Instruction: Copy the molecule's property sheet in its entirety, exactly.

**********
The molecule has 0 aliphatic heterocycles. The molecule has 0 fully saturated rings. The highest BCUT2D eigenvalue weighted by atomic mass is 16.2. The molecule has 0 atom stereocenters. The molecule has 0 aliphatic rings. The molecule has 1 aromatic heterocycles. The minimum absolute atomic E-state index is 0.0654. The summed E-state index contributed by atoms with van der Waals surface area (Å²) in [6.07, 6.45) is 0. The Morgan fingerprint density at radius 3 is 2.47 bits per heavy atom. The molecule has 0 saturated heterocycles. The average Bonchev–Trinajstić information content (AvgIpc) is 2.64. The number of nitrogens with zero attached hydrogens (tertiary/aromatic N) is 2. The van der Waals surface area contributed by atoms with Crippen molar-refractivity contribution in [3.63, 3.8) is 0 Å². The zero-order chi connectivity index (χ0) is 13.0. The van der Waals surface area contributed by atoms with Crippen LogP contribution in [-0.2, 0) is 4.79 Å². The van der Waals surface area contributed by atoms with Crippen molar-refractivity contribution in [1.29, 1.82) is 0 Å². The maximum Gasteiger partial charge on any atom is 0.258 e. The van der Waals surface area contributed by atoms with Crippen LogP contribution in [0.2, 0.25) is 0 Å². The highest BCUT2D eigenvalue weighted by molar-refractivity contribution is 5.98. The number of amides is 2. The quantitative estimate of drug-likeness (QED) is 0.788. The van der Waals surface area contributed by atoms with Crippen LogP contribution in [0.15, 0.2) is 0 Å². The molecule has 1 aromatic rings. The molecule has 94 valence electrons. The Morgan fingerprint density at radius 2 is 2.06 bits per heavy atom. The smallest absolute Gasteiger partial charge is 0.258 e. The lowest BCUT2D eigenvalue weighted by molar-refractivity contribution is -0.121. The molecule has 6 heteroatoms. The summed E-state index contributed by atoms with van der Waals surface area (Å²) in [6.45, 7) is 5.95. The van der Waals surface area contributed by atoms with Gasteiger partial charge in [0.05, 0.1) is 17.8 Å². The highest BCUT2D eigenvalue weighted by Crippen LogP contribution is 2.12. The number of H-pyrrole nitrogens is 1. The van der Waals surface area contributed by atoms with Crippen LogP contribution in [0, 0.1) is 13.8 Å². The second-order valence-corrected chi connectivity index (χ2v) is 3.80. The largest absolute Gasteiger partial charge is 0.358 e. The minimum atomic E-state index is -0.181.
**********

The molecule has 0 aliphatic heterocycles. The molecule has 0 fully saturated rings. The highest BCUT2D eigenvalue weighted by atomic mass is 16.2. The molecule has 0 atom stereocenters. The molecule has 0 aliphatic rings. The molecule has 1 aromatic heterocycles. The minimum absolute atomic E-state index is 0.0654. The summed E-state index contributed by atoms with van der Waals surface area (Å²) in [6.07, 6.45) is 0. The Morgan fingerprint density at radius 3 is 2.47 bits per heavy atom. The molecule has 0 saturated heterocycles. The average Bonchev–Trinajstić information content (AvgIpc) is 2.64. The number of nitrogens with zero attached hydrogens (tertiary/aromatic N) is 2. The van der Waals surface area contributed by atoms with Crippen molar-refractivity contribution in [3.63, 3.8) is 0 Å². The zero-order chi connectivity index (χ0) is 13.0. The van der Waals surface area contributed by atoms with Crippen LogP contribution in [-0.2, 0) is 4.79 Å². The van der Waals surface area contributed by atoms with Crippen molar-refractivity contribution in [1.29, 1.82) is 0 Å². The maximum Gasteiger partial charge on any atom is 0.258 e. The van der Waals surface area contributed by atoms with Crippen LogP contribution in [0.2, 0.25) is 0 Å². The highest BCUT2D eigenvalue weighted by molar-refractivity contribution is 5.98. The number of amides is 2. The quantitative estimate of drug-likeness (QED) is 0.788. The van der Waals surface area contributed by atoms with Crippen LogP contribution in [0.15, 0.2) is 0 Å². The molecule has 1 aromatic rings. The molecule has 94 valence electrons. The Morgan fingerprint density at radius 2 is 2.06 bits per heavy atom. The smallest absolute Gasteiger partial charge is 0.258 e. The lowest BCUT2D eigenvalue weighted by molar-refractivity contribution is -0.121. The molecule has 6 heteroatoms. The summed E-state index contributed by atoms with van der Waals surface area (Å²) in [6.45, 7) is 5.95. The van der Waals surface area contributed by atoms with Gasteiger partial charge in [0.05, 0.1) is 17.8 Å². The highest BCUT2D eigenvalue weighted by Crippen LogP contribution is 2.12. The number of H-pyrrole nitrogens is 1. The van der Waals surface area contributed by atoms with Crippen LogP contribution in [0, 0.1) is 13.8 Å². The second-order valence-corrected chi connectivity index (χ2v) is 3.80. The largest absolute Gasteiger partial charge is 0.358 e. The minimum atomic E-state index is -0.181.